What is perhaps most unfortunate among the “revisions” is the Afghan government’s failure to erase a law that calls on women to engage in sex with their husbands at least every four days. Although the proposed revisions do eliminate a time frame for sexual requirements, they still allow a man to withhold financial support for his wife if she refuses to “submit to her husband’s reasonable sexual enjoyment,” Human Rights Watch has reported.

“[…] submit to her husband’s reasonable sexual enjoyment”?

That’s grim stuff. Here’s hoping MP Kharokhel and other progressive MPs make more of a dent in this law.

***

While we’re on the topic of misogyny and sexism, my landlord busted out the following gem two nights ago when I complained about sexual harassment of women on the streets of my city.

“You know the Bloodhound Gang song ‘Street Legal Whore’? Well, that describes most women your age. Take it [the harassment] as a compliment. Pretty soon you’ll be too old for it.”

Needless to say, I’m moving out at the end of the summer. I’d move out sooner, but can’t afford to.

(Oh, and that foul Bloodhound Gang song is actually titled “I’m the Least You Could Do.”)

***

I have nothing but contempt for Jeff Sessions.

Via Human Rights Now:

Yesterday the Senate passed four amendments to the Matthew Shepard Hate Crimes Prevention Act, including a provision that would allow the death penalty to apply to hate crimes.  This amendment, added by Senator Jeff Sessions, R, AL (a vocal opponent of the Act itself), adds nothing to the justice the bill seeks for victims of gender and sexuality-based hate crimes.

The point Sessions was trying to convey is something like “If you’re going to pass legislation that discourages people from committing crimes against members of groups I resent the very existence of, I’m going to bundle that legislation with a big, fat human rights violation! How’d ya like that?”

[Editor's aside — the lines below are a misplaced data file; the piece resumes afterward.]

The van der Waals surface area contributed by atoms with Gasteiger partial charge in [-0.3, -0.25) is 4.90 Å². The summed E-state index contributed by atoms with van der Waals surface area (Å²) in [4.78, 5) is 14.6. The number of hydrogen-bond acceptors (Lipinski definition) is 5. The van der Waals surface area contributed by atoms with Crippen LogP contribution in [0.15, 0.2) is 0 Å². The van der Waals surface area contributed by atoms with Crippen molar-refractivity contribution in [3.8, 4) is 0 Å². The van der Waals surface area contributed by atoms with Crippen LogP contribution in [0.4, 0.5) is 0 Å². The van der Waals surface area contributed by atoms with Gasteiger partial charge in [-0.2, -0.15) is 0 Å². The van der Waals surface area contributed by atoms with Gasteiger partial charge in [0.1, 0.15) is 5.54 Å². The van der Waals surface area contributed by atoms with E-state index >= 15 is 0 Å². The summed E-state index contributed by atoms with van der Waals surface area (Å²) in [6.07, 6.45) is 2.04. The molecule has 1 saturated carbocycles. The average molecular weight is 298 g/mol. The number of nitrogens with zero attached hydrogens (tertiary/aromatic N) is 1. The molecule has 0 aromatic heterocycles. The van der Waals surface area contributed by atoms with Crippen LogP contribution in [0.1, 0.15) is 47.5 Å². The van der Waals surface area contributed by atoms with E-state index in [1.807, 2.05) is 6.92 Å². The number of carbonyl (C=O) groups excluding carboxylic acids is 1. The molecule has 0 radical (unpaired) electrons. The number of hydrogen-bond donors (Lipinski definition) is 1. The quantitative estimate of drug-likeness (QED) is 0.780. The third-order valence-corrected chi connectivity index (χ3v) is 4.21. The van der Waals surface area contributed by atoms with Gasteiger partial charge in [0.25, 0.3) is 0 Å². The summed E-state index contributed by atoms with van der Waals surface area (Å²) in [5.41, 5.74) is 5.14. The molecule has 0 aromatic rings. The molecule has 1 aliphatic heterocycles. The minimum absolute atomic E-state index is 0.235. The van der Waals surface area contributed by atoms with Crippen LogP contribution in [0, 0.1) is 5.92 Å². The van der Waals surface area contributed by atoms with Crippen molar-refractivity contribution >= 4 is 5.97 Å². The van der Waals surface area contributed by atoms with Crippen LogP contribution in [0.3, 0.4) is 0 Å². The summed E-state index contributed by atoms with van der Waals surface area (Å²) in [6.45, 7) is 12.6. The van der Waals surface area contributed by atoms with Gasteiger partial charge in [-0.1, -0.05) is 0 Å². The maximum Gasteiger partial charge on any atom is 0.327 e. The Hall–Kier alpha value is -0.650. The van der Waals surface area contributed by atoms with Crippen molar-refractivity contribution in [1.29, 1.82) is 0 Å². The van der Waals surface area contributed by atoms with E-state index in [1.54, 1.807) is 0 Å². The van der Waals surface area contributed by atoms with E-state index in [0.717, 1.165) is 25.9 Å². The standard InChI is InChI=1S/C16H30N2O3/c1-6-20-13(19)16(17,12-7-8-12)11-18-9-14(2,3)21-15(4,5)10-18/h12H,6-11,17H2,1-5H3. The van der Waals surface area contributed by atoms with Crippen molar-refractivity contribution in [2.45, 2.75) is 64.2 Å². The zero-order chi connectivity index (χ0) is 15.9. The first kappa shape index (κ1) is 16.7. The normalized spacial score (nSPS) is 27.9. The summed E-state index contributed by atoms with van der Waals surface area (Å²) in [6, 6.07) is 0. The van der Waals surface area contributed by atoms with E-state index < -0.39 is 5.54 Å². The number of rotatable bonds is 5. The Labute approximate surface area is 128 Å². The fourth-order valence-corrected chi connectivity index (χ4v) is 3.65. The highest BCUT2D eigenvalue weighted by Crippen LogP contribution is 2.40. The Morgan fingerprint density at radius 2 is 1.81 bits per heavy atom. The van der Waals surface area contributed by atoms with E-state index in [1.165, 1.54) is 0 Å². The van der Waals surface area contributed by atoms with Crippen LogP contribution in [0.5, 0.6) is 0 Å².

My mind, it boggles.

***

It's almost time for the Sarajevo Film Festival (pictured: posters from the 2007 SFF)

It's almost time for the Sarajevo Film Festival (pictured: posters from the 2007 SFF)

***

afghanstarMy ex-boyfriend and I are going to see Afghan Star this weekend. I’m excited. Here’s the trailer.

The ignorance of soundbite histories

Amanda at Pandagon wrote a great post about how important it is for members of our political class to understand the history of birth control before they make ignorant statements all over the press ( e.g. “feminists are pro-abortion” or “being pro-choice is racist; Margaret Sanger was a eugenicist”) and then make equally ignorant policy decisions:

Truth told, the history of birth control in the 20th century is a confusing one and hard to break into easy-to-read partisan packages.  Eugenics was a popular theory throughout the early part of the 20th century, until the Nazis put an end to that, and while Sanger was motivated primarily by her socialism and her feminism, she wasn’t above asking people with less than perfect motivations, such as the KKK, for support.  But it’s rich for modern people to act like this sort of bargain with the devil is impossible to understand, since future people will look at the fact that Pat Buchanan was allowed on MSNBC in the same dim light we use when looking at the social esteem that the KKK had in the 20s.  I’m not making excuses, but pointing out that Sanger’s footsie-playing with racist elements was about a short-sighted pragmatism instead of evil, the kind that we forgive in folks like Rachel Maddow.  In the 60s and 70s, you have the same problem.  The actual proponents of birth control and abortion rights were motivated by social justice, but more than a few racist legislators promoted birth control and abortion for seedy reasons.  Does this mean that women’s human rights should be revoked?  Or that perhaps the issue of complicity is more unnerving and complicated than most of us would like to admit?

Read the whole thing.

Uh…

Reading my daily press roundup of Afghan Parliament-related news, this jumped out at me:

“Afghanistan’s constitution recognizes equal rights for men and women, but Sobharang questioned the reliability of the country’s courts, which are composed entirely of men who have been accused of favouring husbands in divorce cases.” –Canadian Press

According to UNIFEM, there are around 60-70 female judges in Afghanistan (less than 10%of the total), mostly in local, family and juvenile courts, and they are represented by a UNIFEM-supported NGO, the Afghan Women Judges Association.